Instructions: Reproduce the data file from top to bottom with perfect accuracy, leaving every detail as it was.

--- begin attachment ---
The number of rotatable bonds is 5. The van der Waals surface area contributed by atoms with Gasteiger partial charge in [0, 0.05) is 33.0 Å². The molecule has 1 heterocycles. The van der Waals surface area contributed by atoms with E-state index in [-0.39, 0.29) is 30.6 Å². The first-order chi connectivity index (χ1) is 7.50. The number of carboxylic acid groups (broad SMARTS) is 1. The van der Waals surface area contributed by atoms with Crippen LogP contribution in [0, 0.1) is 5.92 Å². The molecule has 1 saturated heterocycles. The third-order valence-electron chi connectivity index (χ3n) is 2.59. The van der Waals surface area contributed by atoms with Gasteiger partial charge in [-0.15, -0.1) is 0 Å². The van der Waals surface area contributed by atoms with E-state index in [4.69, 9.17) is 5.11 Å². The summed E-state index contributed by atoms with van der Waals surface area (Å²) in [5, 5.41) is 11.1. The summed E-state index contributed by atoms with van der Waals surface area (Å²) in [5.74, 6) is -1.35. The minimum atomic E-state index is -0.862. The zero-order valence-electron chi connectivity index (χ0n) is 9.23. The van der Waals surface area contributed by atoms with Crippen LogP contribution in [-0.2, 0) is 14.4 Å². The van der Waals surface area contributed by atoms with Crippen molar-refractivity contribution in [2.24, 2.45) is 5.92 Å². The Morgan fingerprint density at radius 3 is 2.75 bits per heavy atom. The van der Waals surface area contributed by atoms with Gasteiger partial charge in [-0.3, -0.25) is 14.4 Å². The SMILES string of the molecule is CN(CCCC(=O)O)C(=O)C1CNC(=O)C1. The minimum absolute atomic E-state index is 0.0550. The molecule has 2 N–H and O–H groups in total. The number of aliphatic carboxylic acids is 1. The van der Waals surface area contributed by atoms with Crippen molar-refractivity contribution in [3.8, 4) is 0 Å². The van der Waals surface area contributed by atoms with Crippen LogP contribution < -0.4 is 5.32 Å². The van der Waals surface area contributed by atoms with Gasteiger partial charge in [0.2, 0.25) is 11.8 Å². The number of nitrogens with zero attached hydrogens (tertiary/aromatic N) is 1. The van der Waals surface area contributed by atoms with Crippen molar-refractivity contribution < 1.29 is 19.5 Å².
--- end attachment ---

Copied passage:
The number of rotatable bonds is 5. The van der Waals surface area contributed by atoms with Gasteiger partial charge in [0, 0.05) is 33.0 Å². The molecule has 1 heterocycles. The van der Waals surface area contributed by atoms with E-state index in [-0.39, 0.29) is 30.6 Å². The first-order chi connectivity index (χ1) is 7.50. The number of carboxylic acid groups (broad SMARTS) is 1. The van der Waals surface area contributed by atoms with Crippen LogP contribution in [0, 0.1) is 5.92 Å². The molecule has 1 saturated heterocycles. The third-order valence-electron chi connectivity index (χ3n) is 2.59. The van der Waals surface area contributed by atoms with Gasteiger partial charge in [-0.15, -0.1) is 0 Å². The van der Waals surface area contributed by atoms with E-state index in [4.69, 9.17) is 5.11 Å². The summed E-state index contributed by atoms with van der Waals surface area (Å²) in [5, 5.41) is 11.1. The summed E-state index contributed by atoms with van der Waals surface area (Å²) in [5.74, 6) is -1.35. The minimum atomic E-state index is -0.862. The zero-order valence-electron chi connectivity index (χ0n) is 9.23. The van der Waals surface area contributed by atoms with Crippen LogP contribution in [-0.2, 0) is 14.4 Å². The van der Waals surface area contributed by atoms with Crippen molar-refractivity contribution in [2.24, 2.45) is 5.92 Å². The Morgan fingerprint density at radius 3 is 2.75 bits per heavy atom. The van der Waals surface area contributed by atoms with Gasteiger partial charge in [-0.3, -0.25) is 14.4 Å². The SMILES string of the molecule is CN(CCCC(=O)O)C(=O)C1CNC(=O)C1. The minimum absolute atomic E-state index is 0.0550. The molecule has 2 N–H and O–H groups in total. The number of aliphatic carboxylic acids is 1. The van der Waals surface area contributed by atoms with Crippen molar-refractivity contribution in [3.8, 4) is 0 Å². The van der Waals surface area contributed by atoms with Crippen LogP contribution < -0.4 is 5.32 Å². The van der Waals surface area contributed by atoms with Gasteiger partial charge in [0.2, 0.25) is 11.8 Å². The number of nitrogens with zero attached hydrogens (tertiary/aromatic N) is 1. The van der Waals surface area contributed by atoms with Crippen molar-refractivity contribution < 1.29 is 19.5 Å².